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Polystyrene microfibers supported on bacterial cellulose using Solution Blow Spinning (SBS) technique for application in tissue engineering

Grant number: 18/09710-4
Support type:Scholarships in Brazil - Scientific Initiation
Effective date (Start): August 01, 2018
Effective date (End): December 31, 2019
Field of knowledge:Physical Sciences and Mathematics - Chemistry - Inorganic Chemistry
Principal Investigator:Sidney José Lima Ribeiro
Grantee:Ariane de Vasconcelos Silva Cebrian
Home Institution: Instituto de Química (IQ). Universidade Estadual Paulista (UNESP). Campus de Araraquara. Araraquara , SP, Brazil

Abstract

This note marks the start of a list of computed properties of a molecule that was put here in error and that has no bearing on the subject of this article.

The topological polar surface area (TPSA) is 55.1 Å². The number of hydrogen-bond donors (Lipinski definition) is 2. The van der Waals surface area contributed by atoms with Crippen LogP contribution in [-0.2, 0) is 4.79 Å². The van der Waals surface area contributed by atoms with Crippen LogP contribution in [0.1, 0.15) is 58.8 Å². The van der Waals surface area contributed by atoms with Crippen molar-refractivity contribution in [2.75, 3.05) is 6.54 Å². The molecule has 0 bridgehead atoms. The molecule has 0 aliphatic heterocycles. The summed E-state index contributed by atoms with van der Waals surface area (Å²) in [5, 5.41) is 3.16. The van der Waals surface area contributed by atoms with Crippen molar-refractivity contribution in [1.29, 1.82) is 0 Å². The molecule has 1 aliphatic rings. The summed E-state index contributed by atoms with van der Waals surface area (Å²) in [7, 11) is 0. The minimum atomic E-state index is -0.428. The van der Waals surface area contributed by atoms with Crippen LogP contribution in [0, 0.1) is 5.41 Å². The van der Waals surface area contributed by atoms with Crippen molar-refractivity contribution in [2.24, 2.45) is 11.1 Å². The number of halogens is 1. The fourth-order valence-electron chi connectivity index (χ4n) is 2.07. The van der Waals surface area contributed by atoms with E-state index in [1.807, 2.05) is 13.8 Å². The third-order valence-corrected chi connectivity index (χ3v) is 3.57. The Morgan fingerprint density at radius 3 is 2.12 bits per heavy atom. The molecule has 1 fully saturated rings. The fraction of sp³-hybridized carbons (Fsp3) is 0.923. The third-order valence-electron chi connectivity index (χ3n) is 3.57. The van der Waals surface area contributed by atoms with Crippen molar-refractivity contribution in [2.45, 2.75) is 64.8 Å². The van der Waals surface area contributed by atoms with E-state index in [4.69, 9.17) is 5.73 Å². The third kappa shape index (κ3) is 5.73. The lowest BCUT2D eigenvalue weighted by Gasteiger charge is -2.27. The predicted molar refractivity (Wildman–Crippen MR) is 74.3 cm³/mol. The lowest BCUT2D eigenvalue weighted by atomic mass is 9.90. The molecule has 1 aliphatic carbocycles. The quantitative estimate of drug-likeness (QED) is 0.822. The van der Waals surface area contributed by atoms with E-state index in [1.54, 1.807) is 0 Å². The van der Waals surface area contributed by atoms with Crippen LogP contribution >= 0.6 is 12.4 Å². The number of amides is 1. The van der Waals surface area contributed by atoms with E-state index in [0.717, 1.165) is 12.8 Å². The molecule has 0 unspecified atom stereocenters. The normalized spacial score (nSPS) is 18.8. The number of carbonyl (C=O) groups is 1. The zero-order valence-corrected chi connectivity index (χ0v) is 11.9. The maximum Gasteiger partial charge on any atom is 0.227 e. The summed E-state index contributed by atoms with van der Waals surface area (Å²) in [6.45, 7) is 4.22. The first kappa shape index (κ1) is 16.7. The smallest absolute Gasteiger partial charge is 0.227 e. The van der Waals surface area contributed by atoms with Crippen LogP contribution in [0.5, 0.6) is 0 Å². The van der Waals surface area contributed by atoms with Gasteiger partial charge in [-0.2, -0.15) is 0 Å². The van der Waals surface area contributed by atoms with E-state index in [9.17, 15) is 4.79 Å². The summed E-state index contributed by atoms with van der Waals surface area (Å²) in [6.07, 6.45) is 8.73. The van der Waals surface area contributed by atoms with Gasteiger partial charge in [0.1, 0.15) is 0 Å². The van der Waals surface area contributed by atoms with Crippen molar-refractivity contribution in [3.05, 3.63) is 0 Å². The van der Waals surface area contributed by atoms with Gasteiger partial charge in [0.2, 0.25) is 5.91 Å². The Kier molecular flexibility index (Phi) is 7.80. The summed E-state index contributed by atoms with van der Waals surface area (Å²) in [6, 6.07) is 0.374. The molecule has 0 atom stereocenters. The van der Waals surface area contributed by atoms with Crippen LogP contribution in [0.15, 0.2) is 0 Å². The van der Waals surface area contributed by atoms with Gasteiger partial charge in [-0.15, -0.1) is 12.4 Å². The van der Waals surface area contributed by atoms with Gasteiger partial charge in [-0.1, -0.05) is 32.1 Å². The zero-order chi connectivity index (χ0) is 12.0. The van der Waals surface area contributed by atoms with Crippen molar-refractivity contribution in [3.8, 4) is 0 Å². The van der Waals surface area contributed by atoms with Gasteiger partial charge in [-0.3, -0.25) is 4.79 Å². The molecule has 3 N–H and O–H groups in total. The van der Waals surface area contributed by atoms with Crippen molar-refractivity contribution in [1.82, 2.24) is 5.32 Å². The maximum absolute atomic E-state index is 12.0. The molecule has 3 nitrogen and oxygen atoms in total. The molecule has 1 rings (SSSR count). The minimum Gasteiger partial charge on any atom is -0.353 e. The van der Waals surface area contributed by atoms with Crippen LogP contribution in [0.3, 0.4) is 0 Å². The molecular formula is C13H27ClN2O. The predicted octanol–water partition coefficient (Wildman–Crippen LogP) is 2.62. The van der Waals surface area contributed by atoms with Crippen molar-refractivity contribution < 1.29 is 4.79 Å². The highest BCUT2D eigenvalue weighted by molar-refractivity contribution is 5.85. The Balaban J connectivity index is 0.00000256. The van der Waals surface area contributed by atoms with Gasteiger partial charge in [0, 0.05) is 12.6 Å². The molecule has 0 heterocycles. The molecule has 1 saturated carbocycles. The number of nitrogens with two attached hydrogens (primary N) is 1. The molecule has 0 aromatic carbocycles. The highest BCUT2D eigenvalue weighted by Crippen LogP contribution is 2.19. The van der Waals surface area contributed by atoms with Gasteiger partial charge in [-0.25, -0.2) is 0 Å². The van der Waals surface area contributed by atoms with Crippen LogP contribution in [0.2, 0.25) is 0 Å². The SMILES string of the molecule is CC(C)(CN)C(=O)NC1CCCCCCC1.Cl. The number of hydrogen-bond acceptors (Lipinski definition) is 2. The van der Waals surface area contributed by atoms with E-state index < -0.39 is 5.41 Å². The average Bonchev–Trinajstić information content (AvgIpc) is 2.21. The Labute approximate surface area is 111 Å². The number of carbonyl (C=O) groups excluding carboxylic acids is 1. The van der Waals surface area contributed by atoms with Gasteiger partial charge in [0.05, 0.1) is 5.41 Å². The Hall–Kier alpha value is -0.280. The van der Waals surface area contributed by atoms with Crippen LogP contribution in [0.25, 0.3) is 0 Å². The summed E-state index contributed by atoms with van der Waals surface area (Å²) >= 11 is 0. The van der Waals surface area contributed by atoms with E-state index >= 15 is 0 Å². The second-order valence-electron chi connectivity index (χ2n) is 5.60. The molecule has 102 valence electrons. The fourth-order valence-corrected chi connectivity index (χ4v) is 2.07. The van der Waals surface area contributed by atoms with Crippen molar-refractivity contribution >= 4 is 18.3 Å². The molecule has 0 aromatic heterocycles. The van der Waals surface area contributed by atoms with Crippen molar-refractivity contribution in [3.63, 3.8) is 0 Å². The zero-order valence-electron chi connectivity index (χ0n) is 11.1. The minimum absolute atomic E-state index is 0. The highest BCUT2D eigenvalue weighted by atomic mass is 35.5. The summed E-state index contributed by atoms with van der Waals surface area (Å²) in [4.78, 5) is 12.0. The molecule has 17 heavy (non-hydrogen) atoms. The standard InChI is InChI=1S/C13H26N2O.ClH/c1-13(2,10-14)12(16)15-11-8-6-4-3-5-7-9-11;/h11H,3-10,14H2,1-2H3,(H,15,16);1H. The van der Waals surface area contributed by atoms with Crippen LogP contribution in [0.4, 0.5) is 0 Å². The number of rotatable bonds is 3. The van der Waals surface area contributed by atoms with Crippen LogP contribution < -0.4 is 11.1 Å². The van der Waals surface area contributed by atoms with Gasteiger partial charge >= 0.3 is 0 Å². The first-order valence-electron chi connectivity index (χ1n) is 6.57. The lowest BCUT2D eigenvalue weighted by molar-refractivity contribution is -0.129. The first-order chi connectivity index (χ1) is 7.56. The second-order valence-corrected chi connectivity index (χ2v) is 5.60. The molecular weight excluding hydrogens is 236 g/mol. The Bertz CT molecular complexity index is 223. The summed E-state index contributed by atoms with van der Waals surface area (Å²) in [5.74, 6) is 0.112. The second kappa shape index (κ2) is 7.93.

Membranes of polystyrene microfibers supported on bacterial cellulose will be prepared by solution blow spinning (SBS) and tested as scaffolds in Tissue Engineering. SBS of micro or nanofiber leads to a porous 3D structure, appropriate for use in tissue regeneration. SBS comprises a polymer solution injection pump, a collector, a source of compressed air and a system with internal and external nozzles. Among several advantages low cost, high efficiency, high production speed and, in particular, absence of high voltage demand can be cited. The microfibers will be produced on the top of bacterial cellulose membranes, an emerging biomaterial in the treatment of wounds due to its structure of 3D nanofibrils being similar to that native tissues and their high biocompatibility. For the production of microfibers, expanded polystyrene packages will be dissolved in d-limonene, a green solvent obtained from the oil extracted from the orange peel. This solution will be spun onto the cellulosic substrate in order to obtain an additional layer. As there are no studies focused on polystyrene microfibers spun by SBS, this project aims to develop a biomaterial with high added value from a recycled product with the use of green solvent. The obtained microfibers will be characterized according to their morphological, structural, thermal and mechanical aspects. There will also be a cytotoxic study and evaluation of the applicability and potential of the material obtained as scaffolds.